For some reason, both boys moved to Victoria High School in 1915, where Arthur was in the Matriculation A class in October that year.

No doubt spurred on by the patriotic environment, Arthur enlisted in the C.E.F. in Vancouver on April 29, 1916, and was taken on strength of the 196th Battalion. On the date of that serious commitment, he was 17 years 4 months and 27 days old. He came in uniform to visit Mr. Symons shortly afterward.

The details of his infantry service, and when and how soon he transferred to the air, are not available. From the Canadian Encyclopedia: “When the First World War began, Canada did not have its own air force. … The only route for aspiring airmen to join the British air service was to enlist in the regular Canadian forces and try to transfer once they arrived overseas, or to travel to England to apply directly.” Arthur chose the first alternative, and succeeded in being posted to Royal Air Force 104 Squadron. The Royal Flying Corps (RFC) was the air arm of the British Army during the First World War. The RFC and the Royal Naval Air Service merged to become the Royal Air Force on April 1, 1918.

His squadron was moved to France in May 1918. Arthur had been promoted to 2nd lieutenant and flew a de Havilland DH9, a British single-engine biplane bomber.

With its headquarters situated near Nancy in northeastern France, No. 104 Squadron was one of three responsible for day-bombing.

A website dedicated to cataloging British air force actions in the First World War includes a photograph of Arthur, and describes the raid on which he received what was to be his fatal wound. On June 25, 1918, sent to bomb industrial targets near the German city of Karlsruhe, “Lieutenant Frank Waring Mundy and 2nd Lieutenant Hugh Arthur Bruce Jackson were shot up in their DH9 as were Lieutenant Anthony William Robertson and Lieutenant Montague Henry Cole in DH9 D1675. Mundy, Jackson and Robertson were all wounded. The Official History (vol. 6, p. 139) notes that one of these pilots was badly wounded in the arm but still managed to return. Sadly it does not name the pilot. Jackson subsequently died of his wounds.”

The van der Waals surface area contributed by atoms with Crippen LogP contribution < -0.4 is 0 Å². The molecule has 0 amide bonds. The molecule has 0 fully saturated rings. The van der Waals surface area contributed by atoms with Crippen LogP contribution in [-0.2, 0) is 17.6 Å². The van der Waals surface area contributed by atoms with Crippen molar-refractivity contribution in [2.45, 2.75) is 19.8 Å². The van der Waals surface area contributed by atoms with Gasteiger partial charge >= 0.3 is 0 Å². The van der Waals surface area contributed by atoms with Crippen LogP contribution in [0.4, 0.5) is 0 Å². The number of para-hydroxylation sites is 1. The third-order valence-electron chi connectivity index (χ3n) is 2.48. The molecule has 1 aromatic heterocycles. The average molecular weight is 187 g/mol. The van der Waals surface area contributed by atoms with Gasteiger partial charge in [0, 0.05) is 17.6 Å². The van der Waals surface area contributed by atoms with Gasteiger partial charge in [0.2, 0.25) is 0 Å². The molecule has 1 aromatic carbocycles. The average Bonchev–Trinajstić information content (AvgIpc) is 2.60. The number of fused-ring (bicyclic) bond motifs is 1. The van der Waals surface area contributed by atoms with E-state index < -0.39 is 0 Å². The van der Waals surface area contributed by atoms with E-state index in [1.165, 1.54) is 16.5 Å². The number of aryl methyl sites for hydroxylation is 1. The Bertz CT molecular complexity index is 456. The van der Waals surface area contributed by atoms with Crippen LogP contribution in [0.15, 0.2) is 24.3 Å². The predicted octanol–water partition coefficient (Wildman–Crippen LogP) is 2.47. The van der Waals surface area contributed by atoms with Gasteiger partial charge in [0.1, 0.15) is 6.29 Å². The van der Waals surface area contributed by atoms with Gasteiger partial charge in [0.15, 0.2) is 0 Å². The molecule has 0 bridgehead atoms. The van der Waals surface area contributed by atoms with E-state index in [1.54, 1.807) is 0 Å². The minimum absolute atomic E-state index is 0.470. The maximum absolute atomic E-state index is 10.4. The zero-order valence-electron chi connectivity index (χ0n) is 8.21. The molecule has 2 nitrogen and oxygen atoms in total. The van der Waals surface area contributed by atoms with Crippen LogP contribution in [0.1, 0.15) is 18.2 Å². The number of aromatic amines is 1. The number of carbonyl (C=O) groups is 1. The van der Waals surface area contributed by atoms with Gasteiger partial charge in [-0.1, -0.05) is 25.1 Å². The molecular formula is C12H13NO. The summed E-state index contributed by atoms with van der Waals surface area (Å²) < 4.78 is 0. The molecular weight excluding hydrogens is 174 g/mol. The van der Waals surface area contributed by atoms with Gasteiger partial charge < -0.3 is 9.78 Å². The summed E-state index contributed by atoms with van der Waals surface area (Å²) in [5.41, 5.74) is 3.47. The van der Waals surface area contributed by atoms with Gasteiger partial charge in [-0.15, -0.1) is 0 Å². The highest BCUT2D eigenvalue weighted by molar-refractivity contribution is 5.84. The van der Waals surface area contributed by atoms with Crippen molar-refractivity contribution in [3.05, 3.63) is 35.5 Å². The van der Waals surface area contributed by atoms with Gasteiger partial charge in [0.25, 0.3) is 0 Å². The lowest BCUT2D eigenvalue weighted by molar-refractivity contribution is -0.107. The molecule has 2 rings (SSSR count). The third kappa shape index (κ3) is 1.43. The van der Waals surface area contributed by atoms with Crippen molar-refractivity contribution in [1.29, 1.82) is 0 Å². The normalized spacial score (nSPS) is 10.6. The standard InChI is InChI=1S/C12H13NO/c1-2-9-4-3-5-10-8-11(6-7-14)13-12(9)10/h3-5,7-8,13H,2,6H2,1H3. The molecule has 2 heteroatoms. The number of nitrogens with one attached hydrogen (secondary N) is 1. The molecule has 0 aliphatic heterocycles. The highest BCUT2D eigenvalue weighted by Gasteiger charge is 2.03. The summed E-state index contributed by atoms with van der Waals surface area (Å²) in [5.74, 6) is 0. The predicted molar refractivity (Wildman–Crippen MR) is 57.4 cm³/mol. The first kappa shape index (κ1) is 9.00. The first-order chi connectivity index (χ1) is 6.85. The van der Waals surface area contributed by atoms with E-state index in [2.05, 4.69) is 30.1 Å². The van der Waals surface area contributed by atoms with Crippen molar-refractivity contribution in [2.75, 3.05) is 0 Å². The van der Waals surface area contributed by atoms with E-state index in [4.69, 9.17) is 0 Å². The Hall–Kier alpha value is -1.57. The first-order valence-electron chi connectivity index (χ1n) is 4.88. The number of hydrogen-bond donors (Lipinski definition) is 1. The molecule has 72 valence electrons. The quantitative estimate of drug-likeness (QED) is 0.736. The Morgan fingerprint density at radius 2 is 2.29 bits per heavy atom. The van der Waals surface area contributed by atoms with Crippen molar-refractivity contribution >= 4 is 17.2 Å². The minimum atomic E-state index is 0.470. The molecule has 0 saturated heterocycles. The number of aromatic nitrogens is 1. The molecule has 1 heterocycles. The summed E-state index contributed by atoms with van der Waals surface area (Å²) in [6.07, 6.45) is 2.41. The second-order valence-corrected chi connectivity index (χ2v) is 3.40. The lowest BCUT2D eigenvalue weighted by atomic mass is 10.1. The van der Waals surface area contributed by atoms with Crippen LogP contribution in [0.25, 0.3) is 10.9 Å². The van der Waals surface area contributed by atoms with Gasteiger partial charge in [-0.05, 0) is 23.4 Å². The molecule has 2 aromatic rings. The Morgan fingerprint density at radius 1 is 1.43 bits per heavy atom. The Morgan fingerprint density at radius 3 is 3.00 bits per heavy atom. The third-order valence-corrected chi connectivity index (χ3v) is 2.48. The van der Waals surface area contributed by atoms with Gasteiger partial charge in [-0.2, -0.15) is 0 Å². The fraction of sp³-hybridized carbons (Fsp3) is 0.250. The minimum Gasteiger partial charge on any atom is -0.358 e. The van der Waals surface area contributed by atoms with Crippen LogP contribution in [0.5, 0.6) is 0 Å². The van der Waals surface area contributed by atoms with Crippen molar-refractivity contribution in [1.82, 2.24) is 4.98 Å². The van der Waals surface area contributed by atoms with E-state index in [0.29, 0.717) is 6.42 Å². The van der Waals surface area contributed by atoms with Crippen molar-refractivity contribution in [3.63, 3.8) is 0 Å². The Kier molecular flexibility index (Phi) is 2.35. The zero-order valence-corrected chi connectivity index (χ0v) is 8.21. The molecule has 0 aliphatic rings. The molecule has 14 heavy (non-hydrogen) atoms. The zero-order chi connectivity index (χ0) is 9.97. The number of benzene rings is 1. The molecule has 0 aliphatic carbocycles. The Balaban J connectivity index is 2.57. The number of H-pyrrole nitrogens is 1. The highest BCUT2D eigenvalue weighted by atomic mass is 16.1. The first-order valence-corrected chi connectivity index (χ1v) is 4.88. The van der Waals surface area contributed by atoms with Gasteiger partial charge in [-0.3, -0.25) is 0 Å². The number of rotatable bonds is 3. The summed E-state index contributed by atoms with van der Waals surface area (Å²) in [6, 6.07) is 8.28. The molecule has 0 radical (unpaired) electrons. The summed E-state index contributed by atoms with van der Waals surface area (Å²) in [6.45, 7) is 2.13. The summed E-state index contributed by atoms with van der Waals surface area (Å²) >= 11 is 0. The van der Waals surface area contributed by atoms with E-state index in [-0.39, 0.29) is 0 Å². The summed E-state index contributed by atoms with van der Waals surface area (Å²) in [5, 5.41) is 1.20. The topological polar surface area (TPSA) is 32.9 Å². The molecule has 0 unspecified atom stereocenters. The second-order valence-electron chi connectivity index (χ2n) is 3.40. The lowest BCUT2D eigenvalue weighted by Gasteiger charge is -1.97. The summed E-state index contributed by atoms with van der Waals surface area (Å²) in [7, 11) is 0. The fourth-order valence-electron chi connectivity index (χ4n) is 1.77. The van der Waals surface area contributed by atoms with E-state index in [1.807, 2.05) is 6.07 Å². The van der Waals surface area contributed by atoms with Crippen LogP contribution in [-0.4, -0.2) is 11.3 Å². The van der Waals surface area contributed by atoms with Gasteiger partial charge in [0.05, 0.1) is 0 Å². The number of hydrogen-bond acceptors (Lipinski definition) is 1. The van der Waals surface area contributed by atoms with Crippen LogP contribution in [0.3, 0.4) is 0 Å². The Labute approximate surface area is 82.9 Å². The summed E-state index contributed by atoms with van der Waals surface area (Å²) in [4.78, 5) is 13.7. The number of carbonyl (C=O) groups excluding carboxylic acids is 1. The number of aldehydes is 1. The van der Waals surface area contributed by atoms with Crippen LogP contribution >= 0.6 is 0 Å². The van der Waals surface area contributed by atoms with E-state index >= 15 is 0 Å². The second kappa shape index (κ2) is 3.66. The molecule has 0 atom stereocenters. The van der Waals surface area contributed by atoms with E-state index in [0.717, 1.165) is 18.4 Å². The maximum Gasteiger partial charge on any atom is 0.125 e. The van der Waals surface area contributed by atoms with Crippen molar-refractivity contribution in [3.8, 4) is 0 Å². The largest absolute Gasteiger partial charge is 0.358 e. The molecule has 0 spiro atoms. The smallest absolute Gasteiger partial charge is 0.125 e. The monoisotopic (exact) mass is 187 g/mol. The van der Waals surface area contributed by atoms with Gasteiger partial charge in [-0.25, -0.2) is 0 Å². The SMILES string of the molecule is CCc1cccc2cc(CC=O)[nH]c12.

It is not right that Arthur was killed. But it is right that his name be mentioned in the list of those to whom our school community express our gratitude on November 11, as the only St. Michael’s School Old Boy killed in the First World War.

1 COMMENT

  1. A fascinating story.

    Has any thought ever been given to compiling biographies of all of the alumni who lost their lives in the First and Second World Wars? With the availability of military service records and similar archives, there is probably a treasure trove of material to be unearthed. The annual reading of the names at the Remembrance Day Service is one of my most vivid memories of life at the School and being able to read about the lives of those alumni would add even further depth to the experience. I’d certainly endorse a project whereby alums with an interest in military history (such as myself) paired with students who were interested in doing this.